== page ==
Antimicrobial resistance in bacteria is an emerging problem and a serious threat to public health. New research has shown that E.coli and other common bacteria, have begun to pick up a gene which renders them resistant to all but the most powerful antibiotics. The gene, called NDM-1 (New Delhi Metallo-beta-lactamase-1), modifies bacteria making them highly resistant to antibiotic treatment. Worryingly, there’s no emerging class of drugs that can be used to treat such bacterial infections.
A study, recently published in The Lancet Infectious Diseases journal, said bacteria containing the NDM-1 gene were becoming more common in India and Pakistan, and had now been imported into Britain by people returning from these countries.The spread of the gene is being assisted by countries that promote medical tourism, as more and more people travel to get cheaper medical treatments, including cosmetic surgery.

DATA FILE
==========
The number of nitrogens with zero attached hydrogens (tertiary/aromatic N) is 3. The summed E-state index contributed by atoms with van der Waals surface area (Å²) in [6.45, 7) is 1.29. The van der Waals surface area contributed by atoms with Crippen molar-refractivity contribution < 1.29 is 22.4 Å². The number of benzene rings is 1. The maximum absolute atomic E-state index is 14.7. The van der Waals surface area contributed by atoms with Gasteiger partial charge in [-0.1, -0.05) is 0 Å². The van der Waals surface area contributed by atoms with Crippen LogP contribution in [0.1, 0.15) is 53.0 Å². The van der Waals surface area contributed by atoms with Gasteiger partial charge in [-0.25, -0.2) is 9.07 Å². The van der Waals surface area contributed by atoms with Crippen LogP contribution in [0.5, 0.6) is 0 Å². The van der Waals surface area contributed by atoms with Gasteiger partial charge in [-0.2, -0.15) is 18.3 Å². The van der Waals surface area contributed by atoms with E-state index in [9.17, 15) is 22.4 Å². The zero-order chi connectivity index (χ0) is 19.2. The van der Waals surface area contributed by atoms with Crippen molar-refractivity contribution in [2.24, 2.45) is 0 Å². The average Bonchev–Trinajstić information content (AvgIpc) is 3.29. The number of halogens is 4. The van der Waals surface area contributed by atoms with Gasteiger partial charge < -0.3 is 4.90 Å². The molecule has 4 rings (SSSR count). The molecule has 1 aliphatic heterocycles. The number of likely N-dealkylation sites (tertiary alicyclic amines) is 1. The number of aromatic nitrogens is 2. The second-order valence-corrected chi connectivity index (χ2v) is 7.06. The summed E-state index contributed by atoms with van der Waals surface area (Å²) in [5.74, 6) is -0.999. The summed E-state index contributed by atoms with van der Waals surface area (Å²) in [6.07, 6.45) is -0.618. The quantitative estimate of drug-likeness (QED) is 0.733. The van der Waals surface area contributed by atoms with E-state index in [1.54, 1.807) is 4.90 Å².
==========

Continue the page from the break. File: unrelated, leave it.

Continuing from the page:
The so-called superbug gene has already been identified in 37 people in the UK , including 1 in Northern Ireland, who travelled to India or Pakistan for elective surgery. Apart from the UK, the resistant gene has been detected in Australia, Canada, the US, the Netherlands and Sweden. No cases of the bacteria have so far been detected in the Republic of Ireland.
Experts in antibiotic resistance have called the gene mutation “worrying” and “ominous” as it has the potential to become endemic worldwide. They are calling for co-ordinated international surveillance of the bacteria, to monitor the spread of this resistant gene.
Sorry if I’ve depressed you with all this talk of resistant bugs. Now, I’d like to introduce you to a friendly bug… meet ‘Doodle Bug’, my 12 year old cat.
(filmed by my son on his new iPhone)